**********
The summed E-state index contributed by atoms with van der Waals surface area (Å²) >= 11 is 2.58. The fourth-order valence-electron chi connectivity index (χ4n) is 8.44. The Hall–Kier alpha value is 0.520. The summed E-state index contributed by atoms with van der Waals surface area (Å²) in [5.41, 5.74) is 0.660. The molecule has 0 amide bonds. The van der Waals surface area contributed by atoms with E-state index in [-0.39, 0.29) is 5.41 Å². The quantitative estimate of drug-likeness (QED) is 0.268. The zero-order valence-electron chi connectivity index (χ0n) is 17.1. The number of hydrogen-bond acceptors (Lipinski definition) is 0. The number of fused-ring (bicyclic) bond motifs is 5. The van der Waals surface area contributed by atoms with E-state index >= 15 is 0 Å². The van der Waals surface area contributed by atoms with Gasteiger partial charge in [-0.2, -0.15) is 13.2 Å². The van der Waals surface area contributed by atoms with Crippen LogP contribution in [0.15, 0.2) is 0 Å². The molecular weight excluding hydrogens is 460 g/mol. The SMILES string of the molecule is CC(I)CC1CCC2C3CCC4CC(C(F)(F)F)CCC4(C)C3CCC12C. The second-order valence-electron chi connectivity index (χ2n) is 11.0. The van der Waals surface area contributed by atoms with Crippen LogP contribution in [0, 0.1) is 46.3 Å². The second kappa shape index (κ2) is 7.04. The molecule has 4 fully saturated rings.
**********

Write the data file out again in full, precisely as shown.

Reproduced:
The summed E-state index contributed by atoms with van der Waals surface area (Å²) >= 11 is 2.58. The fourth-order valence-electron chi connectivity index (χ4n) is 8.44. The Hall–Kier alpha value is 0.520. The summed E-state index contributed by atoms with van der Waals surface area (Å²) in [5.41, 5.74) is 0.660. The molecule has 0 amide bonds. The van der Waals surface area contributed by atoms with E-state index in [-0.39, 0.29) is 5.41 Å². The quantitative estimate of drug-likeness (QED) is 0.268. The zero-order valence-electron chi connectivity index (χ0n) is 17.1. The number of hydrogen-bond acceptors (Lipinski definition) is 0. The number of fused-ring (bicyclic) bond motifs is 5. The van der Waals surface area contributed by atoms with E-state index >= 15 is 0 Å². The van der Waals surface area contributed by atoms with Gasteiger partial charge in [-0.2, -0.15) is 13.2 Å². The van der Waals surface area contributed by atoms with Crippen LogP contribution in [0.15, 0.2) is 0 Å². The molecular weight excluding hydrogens is 460 g/mol. The SMILES string of the molecule is CC(I)CC1CCC2C3CCC4CC(C(F)(F)F)CCC4(C)C3CCC12C. The second-order valence-electron chi connectivity index (χ2n) is 11.0. The van der Waals surface area contributed by atoms with Crippen LogP contribution in [0, 0.1) is 46.3 Å². The second kappa shape index (κ2) is 7.04. The molecule has 4 fully saturated rings.